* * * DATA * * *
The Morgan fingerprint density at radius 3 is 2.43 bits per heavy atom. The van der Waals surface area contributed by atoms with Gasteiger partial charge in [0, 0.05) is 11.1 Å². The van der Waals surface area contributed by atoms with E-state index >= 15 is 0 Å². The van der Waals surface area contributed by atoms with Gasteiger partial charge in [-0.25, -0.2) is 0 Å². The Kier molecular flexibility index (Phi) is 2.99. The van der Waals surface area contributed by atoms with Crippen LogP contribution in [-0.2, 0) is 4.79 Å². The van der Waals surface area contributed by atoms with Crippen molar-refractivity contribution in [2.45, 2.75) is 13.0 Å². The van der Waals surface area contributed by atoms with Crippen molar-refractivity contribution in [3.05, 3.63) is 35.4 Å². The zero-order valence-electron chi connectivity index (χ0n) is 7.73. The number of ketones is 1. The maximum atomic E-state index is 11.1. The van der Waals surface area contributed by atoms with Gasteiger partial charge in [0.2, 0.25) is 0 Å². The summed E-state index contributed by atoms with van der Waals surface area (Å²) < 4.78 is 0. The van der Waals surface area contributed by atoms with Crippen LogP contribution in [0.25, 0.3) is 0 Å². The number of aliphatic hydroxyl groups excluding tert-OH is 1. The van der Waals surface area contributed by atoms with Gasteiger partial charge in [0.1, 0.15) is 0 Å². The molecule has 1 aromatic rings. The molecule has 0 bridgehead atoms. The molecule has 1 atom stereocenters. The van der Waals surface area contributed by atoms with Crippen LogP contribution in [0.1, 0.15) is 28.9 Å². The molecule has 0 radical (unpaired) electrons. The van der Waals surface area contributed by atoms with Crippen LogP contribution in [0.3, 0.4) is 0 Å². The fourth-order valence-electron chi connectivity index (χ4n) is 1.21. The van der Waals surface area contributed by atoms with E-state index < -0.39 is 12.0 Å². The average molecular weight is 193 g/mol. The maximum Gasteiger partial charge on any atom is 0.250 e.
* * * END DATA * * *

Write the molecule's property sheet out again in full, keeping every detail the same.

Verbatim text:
The Morgan fingerprint density at radius 3 is 2.43 bits per heavy atom. The van der Waals surface area contributed by atoms with Gasteiger partial charge in [0, 0.05) is 11.1 Å². The van der Waals surface area contributed by atoms with E-state index >= 15 is 0 Å². The van der Waals surface area contributed by atoms with Gasteiger partial charge in [-0.25, -0.2) is 0 Å². The Kier molecular flexibility index (Phi) is 2.99. The van der Waals surface area contributed by atoms with Crippen LogP contribution in [-0.2, 0) is 4.79 Å². The van der Waals surface area contributed by atoms with Crippen molar-refractivity contribution in [2.45, 2.75) is 13.0 Å². The van der Waals surface area contributed by atoms with Crippen molar-refractivity contribution in [3.05, 3.63) is 35.4 Å². The zero-order valence-electron chi connectivity index (χ0n) is 7.73. The number of ketones is 1. The maximum atomic E-state index is 11.1. The van der Waals surface area contributed by atoms with Gasteiger partial charge in [0.2, 0.25) is 0 Å². The summed E-state index contributed by atoms with van der Waals surface area (Å²) < 4.78 is 0. The van der Waals surface area contributed by atoms with Crippen LogP contribution in [0.25, 0.3) is 0 Å². The number of aliphatic hydroxyl groups excluding tert-OH is 1. The van der Waals surface area contributed by atoms with Gasteiger partial charge in [0.1, 0.15) is 0 Å². The molecule has 1 aromatic rings. The molecule has 0 bridgehead atoms. The molecule has 1 atom stereocenters. The van der Waals surface area contributed by atoms with Crippen LogP contribution in [0.1, 0.15) is 28.9 Å². The molecule has 0 radical (unpaired) electrons. The van der Waals surface area contributed by atoms with Crippen LogP contribution in [0.3, 0.4) is 0 Å². The fourth-order valence-electron chi connectivity index (χ4n) is 1.21. The van der Waals surface area contributed by atoms with E-state index < -0.39 is 12.0 Å². The average molecular weight is 193 g/mol. The maximum Gasteiger partial charge on any atom is 0.250 e.